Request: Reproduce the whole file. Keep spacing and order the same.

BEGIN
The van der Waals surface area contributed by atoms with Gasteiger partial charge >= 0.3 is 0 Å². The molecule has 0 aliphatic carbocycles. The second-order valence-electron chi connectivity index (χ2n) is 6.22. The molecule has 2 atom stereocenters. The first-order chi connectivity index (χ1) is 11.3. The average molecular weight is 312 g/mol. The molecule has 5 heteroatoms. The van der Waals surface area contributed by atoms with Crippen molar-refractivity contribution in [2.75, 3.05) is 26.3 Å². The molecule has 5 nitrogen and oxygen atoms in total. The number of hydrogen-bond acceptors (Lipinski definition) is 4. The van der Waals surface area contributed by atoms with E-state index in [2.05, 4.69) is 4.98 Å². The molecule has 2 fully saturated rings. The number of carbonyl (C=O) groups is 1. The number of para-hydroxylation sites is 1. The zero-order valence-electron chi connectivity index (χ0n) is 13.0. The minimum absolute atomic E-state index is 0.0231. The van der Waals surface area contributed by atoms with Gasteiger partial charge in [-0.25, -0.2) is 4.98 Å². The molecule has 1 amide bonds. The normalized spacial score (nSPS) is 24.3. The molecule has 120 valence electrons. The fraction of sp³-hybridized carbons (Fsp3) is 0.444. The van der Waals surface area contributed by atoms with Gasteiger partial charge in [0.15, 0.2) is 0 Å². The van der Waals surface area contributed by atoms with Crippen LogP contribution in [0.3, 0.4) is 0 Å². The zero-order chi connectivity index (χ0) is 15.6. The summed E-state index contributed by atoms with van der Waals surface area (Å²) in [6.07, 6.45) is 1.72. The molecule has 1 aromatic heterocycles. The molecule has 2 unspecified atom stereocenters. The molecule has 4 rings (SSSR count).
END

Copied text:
The van der Waals surface area contributed by atoms with Gasteiger partial charge >= 0.3 is 0 Å². The molecule has 0 aliphatic carbocycles. The second-order valence-electron chi connectivity index (χ2n) is 6.22. The molecule has 2 atom stereocenters. The first-order chi connectivity index (χ1) is 11.3. The average molecular weight is 312 g/mol. The molecule has 5 heteroatoms. The van der Waals surface area contributed by atoms with Crippen molar-refractivity contribution in [2.75, 3.05) is 26.3 Å². The molecule has 5 nitrogen and oxygen atoms in total. The number of hydrogen-bond acceptors (Lipinski definition) is 4. The van der Waals surface area contributed by atoms with E-state index in [2.05, 4.69) is 4.98 Å². The molecule has 2 fully saturated rings. The number of carbonyl (C=O) groups is 1. The number of para-hydroxylation sites is 1. The zero-order valence-electron chi connectivity index (χ0n) is 13.0. The minimum absolute atomic E-state index is 0.0231. The van der Waals surface area contributed by atoms with Gasteiger partial charge in [-0.25, -0.2) is 4.98 Å². The molecule has 1 amide bonds. The normalized spacial score (nSPS) is 24.3. The molecule has 120 valence electrons. The fraction of sp³-hybridized carbons (Fsp3) is 0.444. The van der Waals surface area contributed by atoms with Gasteiger partial charge in [0.15, 0.2) is 0 Å². The van der Waals surface area contributed by atoms with Crippen LogP contribution in [0.3, 0.4) is 0 Å². The zero-order chi connectivity index (χ0) is 15.6. The summed E-state index contributed by atoms with van der Waals surface area (Å²) in [6.07, 6.45) is 1.72. The molecule has 1 aromatic heterocycles. The molecule has 2 unspecified atom stereocenters. The molecule has 4 rings (SSSR count).